First, I look at a course of fire and write a script for the recording. When I’m happy with the script, I record the narration of the course of fire, usually as one file. Where the beeps are supposed to go, I say ‘beep beep’ as a place marker.
Then I record the beeps from my CED 6000 timer by putting the microphone next to the timer. Each of the different times is recorded as a single set of beeps. I can insert each beep file multiple times into the narrative, where that’s appropriate.
I connect my phone to my computer and copy the narrative and beep files to the computer. Finally, I edit them together with Wavepad Sound Editor, which I downloaded from the Internet. Undesirable noises get edited out and I standardize the spacing between the stages so there’s enough time to re-holster, change hands, or do other preparatory work for each string.
Since I don’t have a 15 yard range in my apartment, I create reduced scale targets to use for dryfire. I create the targets by scaling them with Excel.
A reduced scale target also allows me to conceal my target when I’m not dryfiring, which is something I believe in very strongly. The 12 shot drill is on the back of my wall hanging.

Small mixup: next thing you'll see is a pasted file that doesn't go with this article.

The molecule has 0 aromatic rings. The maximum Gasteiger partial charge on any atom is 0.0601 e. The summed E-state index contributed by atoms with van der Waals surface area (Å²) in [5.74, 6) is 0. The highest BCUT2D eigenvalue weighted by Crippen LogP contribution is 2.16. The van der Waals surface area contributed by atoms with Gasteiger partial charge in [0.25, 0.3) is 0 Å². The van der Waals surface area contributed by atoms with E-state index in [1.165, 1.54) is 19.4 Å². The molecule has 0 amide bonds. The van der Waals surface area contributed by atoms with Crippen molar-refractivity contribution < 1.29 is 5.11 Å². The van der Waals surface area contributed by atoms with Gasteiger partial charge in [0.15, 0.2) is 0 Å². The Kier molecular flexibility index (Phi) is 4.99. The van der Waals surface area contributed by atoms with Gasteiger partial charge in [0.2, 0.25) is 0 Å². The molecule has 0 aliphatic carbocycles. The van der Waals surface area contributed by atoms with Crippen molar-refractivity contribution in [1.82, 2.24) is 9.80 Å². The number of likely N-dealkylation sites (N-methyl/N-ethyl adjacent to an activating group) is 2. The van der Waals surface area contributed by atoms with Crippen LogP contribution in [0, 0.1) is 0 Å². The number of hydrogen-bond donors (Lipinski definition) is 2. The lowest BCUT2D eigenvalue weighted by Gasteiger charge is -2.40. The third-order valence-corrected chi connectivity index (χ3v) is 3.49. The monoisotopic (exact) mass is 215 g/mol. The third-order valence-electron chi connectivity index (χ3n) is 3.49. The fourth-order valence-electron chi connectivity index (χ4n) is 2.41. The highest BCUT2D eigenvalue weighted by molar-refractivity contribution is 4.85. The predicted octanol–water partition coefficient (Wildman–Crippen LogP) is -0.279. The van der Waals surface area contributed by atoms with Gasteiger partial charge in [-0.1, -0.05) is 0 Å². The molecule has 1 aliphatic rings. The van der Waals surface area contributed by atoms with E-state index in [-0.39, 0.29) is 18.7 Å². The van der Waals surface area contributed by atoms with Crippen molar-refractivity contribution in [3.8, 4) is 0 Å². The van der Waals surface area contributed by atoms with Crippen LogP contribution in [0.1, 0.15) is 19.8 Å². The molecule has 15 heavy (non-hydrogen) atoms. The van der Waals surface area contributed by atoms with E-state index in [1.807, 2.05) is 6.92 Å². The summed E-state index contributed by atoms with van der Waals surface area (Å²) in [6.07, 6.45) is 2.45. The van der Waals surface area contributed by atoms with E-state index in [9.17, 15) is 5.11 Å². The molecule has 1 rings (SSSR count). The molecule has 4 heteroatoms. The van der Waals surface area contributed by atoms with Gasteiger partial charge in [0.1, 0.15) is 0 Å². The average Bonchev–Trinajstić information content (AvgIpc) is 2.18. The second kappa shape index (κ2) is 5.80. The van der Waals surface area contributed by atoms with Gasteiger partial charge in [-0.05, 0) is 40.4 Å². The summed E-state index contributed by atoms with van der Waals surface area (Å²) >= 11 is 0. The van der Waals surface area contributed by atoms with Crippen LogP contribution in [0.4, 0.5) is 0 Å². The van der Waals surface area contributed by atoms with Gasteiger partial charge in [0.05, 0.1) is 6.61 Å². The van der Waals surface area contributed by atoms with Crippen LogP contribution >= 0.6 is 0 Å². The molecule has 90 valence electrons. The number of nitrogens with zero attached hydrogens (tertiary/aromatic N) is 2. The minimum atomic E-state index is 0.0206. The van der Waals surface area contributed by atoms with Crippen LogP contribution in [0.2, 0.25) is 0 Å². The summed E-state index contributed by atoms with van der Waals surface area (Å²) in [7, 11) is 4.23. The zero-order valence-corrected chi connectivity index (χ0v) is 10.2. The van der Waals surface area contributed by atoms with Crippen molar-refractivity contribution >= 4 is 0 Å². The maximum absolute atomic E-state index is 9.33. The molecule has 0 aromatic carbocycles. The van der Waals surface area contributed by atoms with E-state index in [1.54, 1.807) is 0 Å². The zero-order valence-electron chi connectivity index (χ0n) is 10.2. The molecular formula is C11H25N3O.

On some of my recordings, I substitute a gunshot sound for the start beep. It just depends on how involved I want to make the recording. For my dryfire recording of the LAPD Bonus Course, I downloaded an audio file of the actual course being shot on the LAPD range. I had to clean that one up a lot but it’s fun to dryfire to because there’s all the range noise, LAPD Rangemaster commands (which sound like a subway conductor), sounds of empty magazines hitting the ground, and gunfire in the background. That’s as close as I can get to an actual range experience in my living room dryfire practice area.
A few of the recordings stay on my phone to use when I’m traveling. I also keep a PDF of the target on my phone so I can print it if I forget to take one along. It fits on one page so it’s easy to print in a motel business center. ISP 7 foot target
At this year’s Rangemaster Tactical Conference, someone mentioned wrapping a zip tie with a piece of colored duct tape on it as a safety insert. It’s a great idea and I’m using that now along with the Rogers Tap-Rack-Trainer. A round can’t be chambered with the tie in place. No disassembly of the gun necessary to put it in and it’s easy to take out, too. A bag of 8 inch ties costs about $2. The zip tie isn’t a snap cap, though, so keep that in mind.
The audio recording of the ISP Course I created is available as a download for 99 cents on my CDBaby store if you don’t feel like doing all that. There are a number of other recordings of interest, too.